nep-big New Economics Papers
on Big Data
Issue of 2017‒10‒15
three papers chosen by
Tom Coupé
University of Canterbury

  1. Term Structure Analysis with Big Data By Andreasen, Martin M.; Christensen, Jens H. E.; Rudebusch, Glenn D.
  2. High Frequency Market Making with Machine Learning By Matthew F Dixon
  3. On the Use of the Lasso for Instrumental Variables Estimation with Some Invalid Instruments By Windmeijer, Frank; Farbmacher, Helmut; Davies, Neil; Smith, George Davey

  1. By: Andreasen, Martin M. (Aarhus University); Christensen, Jens H. E. (Federal Reserve Bank of San Francisco); Rudebusch, Glenn D. (Federal Reserve Bank of San Francisco)
    Abstract: Analysis of the term structure of interest rates almost always takes a two-step approach. First, actual bond prices are summarized by interpolated synthetic zero-coupon yields, and second, a small set of these yields are used as the source data for further empirical examination. In contrast, we consider the advantages of a one-step approach that directly analyzes the universe of bond prices. To illustrate the feasibility and desirability of the onestep approach, we compare arbitrage-free dynamic term structure models estimated using both approaches. We also provide a simulation study showing that a one-step approach can extract the information in large panels of bond prices and avoid any arbitrary noise introduced from a first-stage interpolation of yields.
    JEL: C58 G12 G17
    Date: 2017–09–15
  2. By: Matthew F Dixon
    Abstract: High frequency trading has been characterized as an arms race with 'Red Queen' characteristics [Farmer,2012]. It is improbable, even impossible, that many market participants can sustain a competitive advantage through the sole reliance on low latency trade execution systems. The growth in volume of market data, advances in computer hardware and commensurate prominence of machine learning in other disciplines, have spurred the exploration of machine learning for price discovery. Even though the application of machine learning to price prediction has been extensively researched, the merit of this approach for high frequency market making has received little attention. This paper introduces a trade execution model to evaluate the economic impact of classifiers through backtesting. Extending the concept of confusion matrix, we present a 'trade information matrix' to attribute the expected profit and loss of tick level predictive classifiers under execution constraints, such as fill probabilities and position dependent trade rules, to correct and incorrect predictions. We apply the execution model and trade information matrix to Level II E-mini S&P 500 futures history and demonstrate an estimation approach for measuring the sensitivity of the P&L to classification error. We describe the training of a recurrent neural network (RNN) and show (i) there is little gain from re-training the model on a frequent basis; (ii) that there are distinct intra-day classifier performance trends; and (iii) classifier accuracy quickly erodes with the length of prediction horizon. Our findings suggest that our computationally tractable approach can be used to directly evaluate the performance sensitivity of a market making strategy to classifier error and can augment traditional market simulation based testing.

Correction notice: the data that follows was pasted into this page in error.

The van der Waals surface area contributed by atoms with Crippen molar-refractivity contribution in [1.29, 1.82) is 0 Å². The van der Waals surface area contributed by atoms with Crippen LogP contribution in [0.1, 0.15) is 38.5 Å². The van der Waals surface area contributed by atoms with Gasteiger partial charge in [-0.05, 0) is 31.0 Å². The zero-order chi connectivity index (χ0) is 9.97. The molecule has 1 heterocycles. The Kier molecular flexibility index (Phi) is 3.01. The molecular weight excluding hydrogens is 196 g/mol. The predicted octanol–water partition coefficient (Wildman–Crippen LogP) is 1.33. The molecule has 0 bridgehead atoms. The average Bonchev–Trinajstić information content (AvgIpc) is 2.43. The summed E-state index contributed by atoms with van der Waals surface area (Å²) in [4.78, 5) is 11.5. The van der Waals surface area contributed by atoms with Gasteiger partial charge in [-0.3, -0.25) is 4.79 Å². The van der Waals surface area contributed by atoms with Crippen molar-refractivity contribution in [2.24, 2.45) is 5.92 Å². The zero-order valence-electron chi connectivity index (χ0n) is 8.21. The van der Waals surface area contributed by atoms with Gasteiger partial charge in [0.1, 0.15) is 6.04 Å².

Date: 2017–10
  3. By: Windmeijer, Frank; Farbmacher, Helmut; Davies, Neil; Smith, George Davey
    Abstract: We investigate the behaviour of the Lasso for selecting invalid instruments in linear instrumental variables models for estimating causal effects of exposures on outcomes, as proposed recently by Kang, Zhang, Cai and Small (2016, Journal of the American Statistical Association). Invalid instruments are such that they fail the exclusion restriction and enter the model as explanatory variables. We show that for this setup, the Lasso may not select all invalid instruments in large samples if they are relatively strong. Consistent selection also depends on the correlation structure of the instruments. We propose a median estimator that is consistent when less than 50% of the instruments are invalid, but its consistency does not depend on the relative strength of the instruments or their correlation structure. This estimator can therefore be used for adaptive Lasso estimation. The methods are applied to a Mendelian randomisation study to estimate the causal effect of BMI on diastolic blood pressure using data on individuals from the UK Biobank, with 96 single nucleotide polymorphisms as potential instruments for BMI.
    Keywords: causal inference,instrumental variables estimation,invalid instruments,Lasso,Mendelian randomisation
    Date: 2017

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